Nottingham Hospital Faces Probe Over Three Infant Deaths in Historic Maternity Inquiry


The Nottingham University Hospitals trust is currently under scrutiny following the deaths of three infants within their care in 2021. The Care Quality Commission (CQC) is investigating the possibility that the trust failed to provide safe care and treatment during the delivery of the three infants who died within short succession of each other.

The trust finds itself at the heart of the largest ever maternity inquiry in NHS history, with close to 1800 cases under review by an investigative team led by senior midwife, Donna Ockenden. Parallel to this, the Nottinghamshire police have also initiated a criminal investigation into the trust’s maternity services.

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The three infant deaths under CQC investigation occurred at the City Hospital belonging to the trust, taking place in April, June and July of 2021. Key to these investigations is whether hospital staff could have detected placental abruptions in the mothers and performed emergency deliveries sooner. This medical complication, often indicated by intensified bleeding in the mother, can result in oxygen deprivation for the baby.

The CQC’s operational director, Lorraine Tedeschini, divulged that they are currently enquiring whether there is a reasonable suspicion that a criminal offence has been committed. Investigations are in progress, with further reports expected soon.

As part of these investigations, scrutiny has fallen on the case of Quinn Lias Parker. Baby Quinn, who tragically died just two days after his emergency Caesarean birth in July 2021, suffered from a series of hospital procedural errors which contributed to his untimely death. The report identified that a more timely delivery, borne from clear identification of the severity of bleeding and pain as signs of an abruption, could have changed the outcome.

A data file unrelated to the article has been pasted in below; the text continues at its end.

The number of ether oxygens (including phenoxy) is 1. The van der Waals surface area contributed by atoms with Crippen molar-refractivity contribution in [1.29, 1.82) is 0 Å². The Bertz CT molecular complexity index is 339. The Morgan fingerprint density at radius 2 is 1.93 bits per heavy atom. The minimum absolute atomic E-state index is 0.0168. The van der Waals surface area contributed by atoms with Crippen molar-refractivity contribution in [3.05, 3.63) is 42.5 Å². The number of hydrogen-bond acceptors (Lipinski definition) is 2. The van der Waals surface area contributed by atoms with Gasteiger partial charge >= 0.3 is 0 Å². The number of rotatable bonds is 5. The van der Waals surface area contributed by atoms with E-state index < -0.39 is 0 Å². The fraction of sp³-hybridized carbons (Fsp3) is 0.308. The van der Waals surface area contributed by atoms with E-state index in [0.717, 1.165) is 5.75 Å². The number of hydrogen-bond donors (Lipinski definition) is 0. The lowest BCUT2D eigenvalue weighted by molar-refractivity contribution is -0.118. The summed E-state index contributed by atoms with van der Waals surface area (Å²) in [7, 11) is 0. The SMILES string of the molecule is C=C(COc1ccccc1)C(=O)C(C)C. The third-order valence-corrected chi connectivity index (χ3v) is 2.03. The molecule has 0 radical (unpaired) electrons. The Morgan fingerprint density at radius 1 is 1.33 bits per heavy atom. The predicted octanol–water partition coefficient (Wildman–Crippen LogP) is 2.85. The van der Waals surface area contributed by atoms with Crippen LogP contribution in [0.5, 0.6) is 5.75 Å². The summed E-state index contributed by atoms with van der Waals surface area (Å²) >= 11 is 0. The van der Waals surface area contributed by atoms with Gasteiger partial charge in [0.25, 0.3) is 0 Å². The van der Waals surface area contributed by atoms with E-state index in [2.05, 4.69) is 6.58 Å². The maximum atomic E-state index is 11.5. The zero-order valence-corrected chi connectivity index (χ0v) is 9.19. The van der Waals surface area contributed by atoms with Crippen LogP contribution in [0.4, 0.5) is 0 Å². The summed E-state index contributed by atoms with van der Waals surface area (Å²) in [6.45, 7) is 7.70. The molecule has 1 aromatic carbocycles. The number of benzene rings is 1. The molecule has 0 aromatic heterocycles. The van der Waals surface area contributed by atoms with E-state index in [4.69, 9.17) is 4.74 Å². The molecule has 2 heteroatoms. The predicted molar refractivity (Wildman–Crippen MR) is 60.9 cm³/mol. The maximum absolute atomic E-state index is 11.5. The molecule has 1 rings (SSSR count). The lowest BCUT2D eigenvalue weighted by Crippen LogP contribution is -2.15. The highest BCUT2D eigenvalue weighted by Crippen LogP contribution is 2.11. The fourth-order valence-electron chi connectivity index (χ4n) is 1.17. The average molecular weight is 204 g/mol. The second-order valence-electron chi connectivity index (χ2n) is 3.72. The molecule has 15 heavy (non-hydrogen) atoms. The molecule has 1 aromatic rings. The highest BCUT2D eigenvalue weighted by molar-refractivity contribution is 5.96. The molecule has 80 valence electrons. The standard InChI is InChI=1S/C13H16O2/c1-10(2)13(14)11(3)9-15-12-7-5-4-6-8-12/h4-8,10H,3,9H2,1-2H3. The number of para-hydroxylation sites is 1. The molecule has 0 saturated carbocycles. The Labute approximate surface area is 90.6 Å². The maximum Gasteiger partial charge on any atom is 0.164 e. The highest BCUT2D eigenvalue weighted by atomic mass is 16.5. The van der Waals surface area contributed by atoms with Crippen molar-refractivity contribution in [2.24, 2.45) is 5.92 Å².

Additional focus lies on whether the trust breached its duty of candour to the Parker family. This legal obligation requires openness and honesty with patients and their families. The cases of two other deceased infants, Adele O’Sullivan and Kahlani Rawson, are also being closely examined by the CQC.

26 minute old Adele died in April 2021, her life cut short by mismanaged medical care such as a delay in diagnosing her mother’s vaginal bleeding, a common sign of placental abruption. Kahalni, on the other hand, passed away four days after birth in June 2021 due to a delay in conducting a Caesarean section. Had it not been for this delay, Kahalni’s life could have been saved.

Earlier this year, in a separate case, the trust was fined £800,000 — a record for a maternity incident — for failing to provide safe care and treatment to infant Wynter Andrews and her mother Sarah in 2019, who tragically died aged 23 minutes.

Trust chief nurse, Michelle Rhodes, acknowledged the ongoing CQC investigations, stating that the trust cooperates fully while anticipating potential formal prosecution.